Indian rupee’s miserable fall continues. After a heavy plummeting against USD in the past few months, focus has tremendously shifted to the real estate sector. The biggest target customers now are the nonresidents, who have started to consider purchasing properties in the subcontinent. Residential sector in specific is now seeing a massive hike, particularly great shift after the damage caused in the form of demonetization and RERA enactment. There was doubt and apprehension earlier among the minds of investors, but not anymore. Fall of rupee against dollar has now put real estate in the country as a promising option of investment for the NRIs.
This is just one of the factors. There are many others as to why the realty sector is picking up in India. While the NRIs can reap additional income, the pace of investing has particularly grown in tier 1 and tier 2 cities. Capital appreciation and rental income are some of the additional perks. With more exchange value with respect to rupee versus dollar, the NRIs find solace in getting more square feet of space for the same amount in their very own country.
Regulations are also playing friendly for the investors. There is more accountability and transparency from the real estate developers thanks to the strict norms in place, empowering the morale of the investors and buyers. Residential properties are seeing greater consumption, that too from a large part of NRI segment. Few private players are also joining the forces and putting in their money in brick and concrete.
Coming to the numbers, the India realty sector is likely to touch $1 trillion, which is Rs 72 Lakh crore by the year 2030. This will make the country the third largest on the global platform, with many strengthening factors like affordable housing scheme, emergence of co work spaces and their increasing demand and clean transactions. KPMG vouched for the above, also adding that the sector is expected to grow to $650 billion by the year 2025, all the way from $120 billion witnessed in the year 2017. The realty has been contributing 7% to the overall GDP, which will rise to 13%, as per the report that was recently released at NAREDCO and APREA’s Real Estate & Infrastructure Investors’ Summit that was held in Mumbai on 27th September 2018.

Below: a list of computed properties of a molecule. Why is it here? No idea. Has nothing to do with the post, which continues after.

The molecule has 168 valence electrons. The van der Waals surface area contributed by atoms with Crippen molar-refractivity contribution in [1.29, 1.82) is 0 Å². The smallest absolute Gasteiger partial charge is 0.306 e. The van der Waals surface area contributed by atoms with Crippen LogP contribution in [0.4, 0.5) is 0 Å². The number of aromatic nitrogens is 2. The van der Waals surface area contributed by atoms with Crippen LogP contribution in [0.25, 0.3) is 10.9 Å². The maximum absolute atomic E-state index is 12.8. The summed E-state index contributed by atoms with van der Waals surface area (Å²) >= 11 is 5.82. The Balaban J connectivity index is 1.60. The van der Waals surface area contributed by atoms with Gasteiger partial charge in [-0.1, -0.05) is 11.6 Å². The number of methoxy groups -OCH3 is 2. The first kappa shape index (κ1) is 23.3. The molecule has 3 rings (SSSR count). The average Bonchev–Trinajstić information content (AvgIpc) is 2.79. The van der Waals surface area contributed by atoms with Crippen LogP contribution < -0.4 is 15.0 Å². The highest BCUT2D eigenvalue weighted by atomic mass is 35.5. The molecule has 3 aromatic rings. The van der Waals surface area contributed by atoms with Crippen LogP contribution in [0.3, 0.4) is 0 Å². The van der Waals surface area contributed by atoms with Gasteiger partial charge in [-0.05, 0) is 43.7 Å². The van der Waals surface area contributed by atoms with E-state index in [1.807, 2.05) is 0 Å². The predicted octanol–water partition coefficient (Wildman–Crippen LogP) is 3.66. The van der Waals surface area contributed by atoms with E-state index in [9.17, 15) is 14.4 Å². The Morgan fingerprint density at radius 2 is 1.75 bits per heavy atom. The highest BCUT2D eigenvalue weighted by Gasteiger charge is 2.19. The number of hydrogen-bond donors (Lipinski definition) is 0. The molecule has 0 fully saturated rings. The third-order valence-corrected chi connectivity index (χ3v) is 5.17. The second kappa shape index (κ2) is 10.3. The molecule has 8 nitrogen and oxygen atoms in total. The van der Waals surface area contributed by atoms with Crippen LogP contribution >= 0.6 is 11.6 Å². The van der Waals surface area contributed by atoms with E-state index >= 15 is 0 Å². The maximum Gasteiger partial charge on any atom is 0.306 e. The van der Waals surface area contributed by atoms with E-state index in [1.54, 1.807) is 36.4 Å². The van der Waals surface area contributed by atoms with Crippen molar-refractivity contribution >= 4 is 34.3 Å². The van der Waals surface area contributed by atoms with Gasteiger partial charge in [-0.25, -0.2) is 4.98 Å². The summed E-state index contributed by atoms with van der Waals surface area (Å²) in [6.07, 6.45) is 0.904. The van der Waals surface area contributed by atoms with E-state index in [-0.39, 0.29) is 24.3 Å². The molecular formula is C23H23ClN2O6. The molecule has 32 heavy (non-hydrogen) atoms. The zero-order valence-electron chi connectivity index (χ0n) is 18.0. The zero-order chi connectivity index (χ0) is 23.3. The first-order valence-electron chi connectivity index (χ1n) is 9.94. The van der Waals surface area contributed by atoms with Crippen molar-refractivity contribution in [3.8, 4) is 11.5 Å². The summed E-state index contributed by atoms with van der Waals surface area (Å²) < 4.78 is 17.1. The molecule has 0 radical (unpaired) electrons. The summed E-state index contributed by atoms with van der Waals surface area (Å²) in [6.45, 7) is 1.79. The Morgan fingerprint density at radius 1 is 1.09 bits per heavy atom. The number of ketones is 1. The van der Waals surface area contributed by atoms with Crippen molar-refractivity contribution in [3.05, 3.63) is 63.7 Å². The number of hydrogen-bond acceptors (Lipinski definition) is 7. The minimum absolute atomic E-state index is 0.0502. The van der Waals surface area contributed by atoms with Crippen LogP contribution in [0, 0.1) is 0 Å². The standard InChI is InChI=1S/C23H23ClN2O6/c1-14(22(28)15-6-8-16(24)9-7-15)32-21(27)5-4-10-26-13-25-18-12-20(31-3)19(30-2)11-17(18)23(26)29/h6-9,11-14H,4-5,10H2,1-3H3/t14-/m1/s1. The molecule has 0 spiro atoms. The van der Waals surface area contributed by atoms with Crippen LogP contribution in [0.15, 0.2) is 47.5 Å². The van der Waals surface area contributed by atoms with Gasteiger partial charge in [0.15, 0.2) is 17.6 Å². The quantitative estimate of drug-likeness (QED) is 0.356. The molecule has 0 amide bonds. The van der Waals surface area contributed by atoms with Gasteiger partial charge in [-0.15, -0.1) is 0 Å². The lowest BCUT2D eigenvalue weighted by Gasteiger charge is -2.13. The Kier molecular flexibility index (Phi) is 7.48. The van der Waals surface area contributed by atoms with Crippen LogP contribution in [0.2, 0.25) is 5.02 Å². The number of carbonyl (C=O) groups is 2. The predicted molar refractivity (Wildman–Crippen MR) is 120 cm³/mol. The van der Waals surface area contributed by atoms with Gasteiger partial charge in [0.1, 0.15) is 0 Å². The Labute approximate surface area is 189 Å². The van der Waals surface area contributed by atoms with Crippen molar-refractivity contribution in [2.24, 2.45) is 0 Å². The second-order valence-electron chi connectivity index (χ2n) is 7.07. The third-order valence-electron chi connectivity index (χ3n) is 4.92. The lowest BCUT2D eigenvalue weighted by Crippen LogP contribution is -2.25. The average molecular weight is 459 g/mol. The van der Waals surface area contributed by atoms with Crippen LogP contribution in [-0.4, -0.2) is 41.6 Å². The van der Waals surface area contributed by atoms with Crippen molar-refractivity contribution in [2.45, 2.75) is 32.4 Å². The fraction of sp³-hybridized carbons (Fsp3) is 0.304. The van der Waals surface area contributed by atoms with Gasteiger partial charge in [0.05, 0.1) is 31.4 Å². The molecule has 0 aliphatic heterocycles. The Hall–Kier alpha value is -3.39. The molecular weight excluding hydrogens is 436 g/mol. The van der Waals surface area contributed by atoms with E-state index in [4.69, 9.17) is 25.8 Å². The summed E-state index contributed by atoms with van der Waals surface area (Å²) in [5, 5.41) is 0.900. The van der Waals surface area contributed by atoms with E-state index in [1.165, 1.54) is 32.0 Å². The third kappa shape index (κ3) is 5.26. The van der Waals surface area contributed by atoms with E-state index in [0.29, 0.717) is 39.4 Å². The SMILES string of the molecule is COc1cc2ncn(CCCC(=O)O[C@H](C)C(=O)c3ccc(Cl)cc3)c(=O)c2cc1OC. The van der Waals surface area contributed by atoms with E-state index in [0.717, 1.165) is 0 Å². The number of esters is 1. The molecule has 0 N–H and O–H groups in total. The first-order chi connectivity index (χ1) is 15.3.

Affordable housing and startup infrastructure is playing a crucial role in the emergence of real estate boom. More consumption is evident from both, given the feasibility of acquiring property. While lower middle class is going to benefit largely from the PMAY scheme, increasing startup revolution will call for more demand of co work spaces, which is already the case in primary metros.
Government of India has been seriously focussing on schemes like Pradhan Mantri Awas Yojana (PMAY) to encourage more affordable housing in the country. The reforms and policy making are also conducive for warehousing and EPC projects. Technology is also playing a prominent role in the space, welcoming active participation from the private sector.
Third largest sector
Real estate is the third largest after agriculture and manufacturing in the country, employing close to 50 million people. There will be anticipated demand for over 66 million people by 2022 as per the National Skill Development Council (NSDC).